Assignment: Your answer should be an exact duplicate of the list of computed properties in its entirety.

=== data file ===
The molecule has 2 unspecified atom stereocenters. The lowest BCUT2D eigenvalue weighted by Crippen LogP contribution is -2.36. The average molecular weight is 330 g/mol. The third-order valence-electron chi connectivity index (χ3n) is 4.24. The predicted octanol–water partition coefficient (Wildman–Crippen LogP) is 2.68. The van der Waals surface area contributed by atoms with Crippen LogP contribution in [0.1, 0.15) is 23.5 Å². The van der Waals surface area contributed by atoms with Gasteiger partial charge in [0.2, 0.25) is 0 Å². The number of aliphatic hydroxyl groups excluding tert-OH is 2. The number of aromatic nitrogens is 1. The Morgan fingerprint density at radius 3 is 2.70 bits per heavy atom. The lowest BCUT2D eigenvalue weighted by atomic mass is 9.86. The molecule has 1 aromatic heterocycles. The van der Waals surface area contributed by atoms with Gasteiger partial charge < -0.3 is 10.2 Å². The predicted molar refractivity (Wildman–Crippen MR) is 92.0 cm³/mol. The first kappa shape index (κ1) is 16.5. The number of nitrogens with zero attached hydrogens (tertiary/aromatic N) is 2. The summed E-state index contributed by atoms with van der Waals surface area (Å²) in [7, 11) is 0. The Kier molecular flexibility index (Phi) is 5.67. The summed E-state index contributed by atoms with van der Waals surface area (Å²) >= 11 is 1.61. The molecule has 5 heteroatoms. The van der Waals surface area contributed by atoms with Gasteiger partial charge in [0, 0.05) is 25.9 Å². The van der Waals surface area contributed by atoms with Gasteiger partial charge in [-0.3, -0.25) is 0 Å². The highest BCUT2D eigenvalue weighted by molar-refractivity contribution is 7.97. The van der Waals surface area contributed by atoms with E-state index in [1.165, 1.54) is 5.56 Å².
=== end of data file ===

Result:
The molecule has 2 unspecified atom stereocenters. The lowest BCUT2D eigenvalue weighted by Crippen LogP contribution is -2.36. The average molecular weight is 330 g/mol. The third-order valence-electron chi connectivity index (χ3n) is 4.24. The predicted octanol–water partition coefficient (Wildman–Crippen LogP) is 2.68. The van der Waals surface area contributed by atoms with Crippen LogP contribution in [0.1, 0.15) is 23.5 Å². The van der Waals surface area contributed by atoms with Gasteiger partial charge in [0.2, 0.25) is 0 Å². The number of aliphatic hydroxyl groups excluding tert-OH is 2. The number of aromatic nitrogens is 1. The Morgan fingerprint density at radius 3 is 2.70 bits per heavy atom. The lowest BCUT2D eigenvalue weighted by atomic mass is 9.86. The molecule has 1 aromatic heterocycles. The van der Waals surface area contributed by atoms with Gasteiger partial charge < -0.3 is 10.2 Å². The predicted molar refractivity (Wildman–Crippen MR) is 92.0 cm³/mol. The first kappa shape index (κ1) is 16.5. The number of nitrogens with zero attached hydrogens (tertiary/aromatic N) is 2. The summed E-state index contributed by atoms with van der Waals surface area (Å²) in [7, 11) is 0. The Kier molecular flexibility index (Phi) is 5.67. The summed E-state index contributed by atoms with van der Waals surface area (Å²) >= 11 is 1.61. The molecule has 5 heteroatoms. The van der Waals surface area contributed by atoms with Gasteiger partial charge in [0, 0.05) is 25.9 Å². The van der Waals surface area contributed by atoms with Gasteiger partial charge in [-0.3, -0.25) is 0 Å². The highest BCUT2D eigenvalue weighted by molar-refractivity contribution is 7.97. The van der Waals surface area contributed by atoms with E-state index in [1.165, 1.54) is 5.56 Å².